Forever and Forever Yours, imprints of Hachette Book Group, Grand Central Publishing.
They’re interested in all styles of romance, particularly contemporary, diverse reads, romantic suspense, cowboys, historicals, and paranormal.
They do not accept YA, fantasy, mystery, general fiction, or nonfiction. Novels should be between 50,000-100,000 words. Novellas should be 25,000-50,000 words.
For submission guidelines go here.
AVON Impulse, Harper Collins
Big, high concept historical and contemporary romances! Primarily, inclusive and diverse romances that reflect our world–all sexualities, races, ethnicities, religions, genders, body types, disabilities, and ages!
For submissions guidelines, go here.
Harlequin, Harper Collins
All sub-genres of romance. So many, in fact, that they have a list of their imprints to submit to with subbmission guidelines here.
Make sure and read carefully and scroll to the bottom to find the imprints that take unagented submissions.
They also accept unagented submissions in a wide range of genres for our digital-first single-title imprint, Carina Press. Visit carinapress.com to learn more.
Loveswept and Flirt, Penguin/Random House
Digital-only imprints focused on romance and women’s fiction titles.
Their contract was a point of contention for a long time, and royalties are split 50/50 with no advance, but it’s a viable way to get your book out there and start getting fans. You can read more about the initial controversy here.
SMP Swerve, St. Martin’s Press, Macmillan
A digital first imprint. The SMP Swerve team seeks for romance authors. From their page: We are looking for dynamic and diverse voices, compelling stories, and authors who are ready to build their brand.
DAW, Penguin/Random House
DAW accepts unsolicited submissions of science fiction and fantasy novels. No short story collections, novellas, or poetry. The average length of the novels they publish varies, but is almost never fewer than 80,000 words.
Scroll to the bottom to find their submission info.
Hydra, Penguin/Random House
A digital-only imprint focused on science fiction, fantasy, and horror titles.
HarperLegend, Harper Collins
They occasionally shut this page and it’ll seem like an error. It just means they’re closed.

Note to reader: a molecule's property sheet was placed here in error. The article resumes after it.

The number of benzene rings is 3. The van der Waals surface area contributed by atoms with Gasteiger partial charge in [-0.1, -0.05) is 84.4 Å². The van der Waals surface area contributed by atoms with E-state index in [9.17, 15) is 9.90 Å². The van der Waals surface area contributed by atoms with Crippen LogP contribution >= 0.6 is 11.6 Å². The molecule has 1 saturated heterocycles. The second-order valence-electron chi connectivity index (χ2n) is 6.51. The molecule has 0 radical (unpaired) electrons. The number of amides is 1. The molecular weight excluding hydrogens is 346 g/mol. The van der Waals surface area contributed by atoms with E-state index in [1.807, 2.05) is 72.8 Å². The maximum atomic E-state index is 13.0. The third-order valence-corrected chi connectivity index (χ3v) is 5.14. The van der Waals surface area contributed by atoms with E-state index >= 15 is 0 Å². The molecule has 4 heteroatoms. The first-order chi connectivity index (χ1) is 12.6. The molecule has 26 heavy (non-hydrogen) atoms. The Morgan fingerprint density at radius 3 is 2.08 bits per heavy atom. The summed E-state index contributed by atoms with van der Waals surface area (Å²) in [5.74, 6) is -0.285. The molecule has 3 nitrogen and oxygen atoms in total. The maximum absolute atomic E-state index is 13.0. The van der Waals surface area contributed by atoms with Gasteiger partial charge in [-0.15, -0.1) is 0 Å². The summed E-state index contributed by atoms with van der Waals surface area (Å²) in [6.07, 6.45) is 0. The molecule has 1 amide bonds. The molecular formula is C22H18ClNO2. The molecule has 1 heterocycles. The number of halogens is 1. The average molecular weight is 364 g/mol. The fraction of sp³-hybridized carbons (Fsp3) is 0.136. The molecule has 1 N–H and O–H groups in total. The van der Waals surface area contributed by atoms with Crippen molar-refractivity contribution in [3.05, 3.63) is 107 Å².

All of their works have spiritual underpinnings akin to The Life of Pi, The Screwtape Letters, etc.
From their site: HarperLegend seeks to discover and publish new authors of visionary and transformational fiction in the digital first format . We know that there are many many writers out there who work in this genre. If you are one of these folks, we want to help your work reach the world. We hope that you will embrace our offer to submit your work to HarperLegend.
FARRAR, STRAUS AND GIROUX, Macmillan
The firm is renowned for its international list of literary fiction, nonfiction, poetry and children’s books.
Scroll down to the word ‘Editorial’ and you’ll find this:
Unsolicited submissions are accepted at Farrar, Straus and Giroux. All submissions must be submitted through the mail—we do not accept electronic submissions, or submissions delivered in person. Please include a cover letter describing your submission, along with the first 50 pages of the manuscript. If you are submitting poems, please include 3-4 poems. If you wish to hear back from us, please include a self-addressed, stamped envelope with your submission. If you wish for us to return your manuscript, please include a self-addressed, appropriately sized and stamped envelope with your submission (we cannot return manuscripts if you do not send this envelope with your submission). We will reply in three to five months of the receipt of the submission.
Schwartz & Wade, Penguin-Random House, an imprint of Random House Books for Young Readers
Accepts submissions directly from authors. Schwartz & Wade publishes about 15 to 20 books a year, mostly picture books, as well as middle grade and young adult fiction, non-traditional nonfiction, and graphic novels. Schwartz & Wade also accepts unsolicited picture book manuscripts and proposals for longer books.
Make sure that your submission is a good fit for our small imprint. All submissions may be sent to: Schwartz & Wade Books, Submissions Editor, 1745 Broadway, 10-4, New York, New York 10019.
To review titles currently published under the Schwartz & Wade imprint, visit this link.
Baen Books, Simon & Schuster
publish only science fiction and fantasy. Writers familiar with what we have published in the past will know what sort of material we are most likely to publish in the future: powerful plots with solid scientific and philosophical underpinnings are the sine qua non for consideration for science fiction submissions. As for fantasy, any magical system must be both rigorously coherent and integral to the plot, and overall the work must at least strive for originality.
Delacorte, Penguin-Random House
I know from speaking with Senior Editor, Wendy Loggia, that Delacorte takes unsolicited queries. However, I can’t find anything about where to submit.
Swoonreads is an imprint of Macmillan that accepts all genres of novel-length YA! Anyone can upload their ms to the site and the community of readers and writers can read it and give feedback. Three times per year they select books to publish in print and e-book, based on reader feedback.
This is also a great place to read YA novels!
Many editors also take unsolicited submissions when you meet them at retreats, conferences, or occasionally through contests. Organizations like SCBWI often have editors featured in their newsletters that will also open for a brief window to those belonging to the organization.
If you find anymore, please contact me through the contacts page and I’ll try to include them here.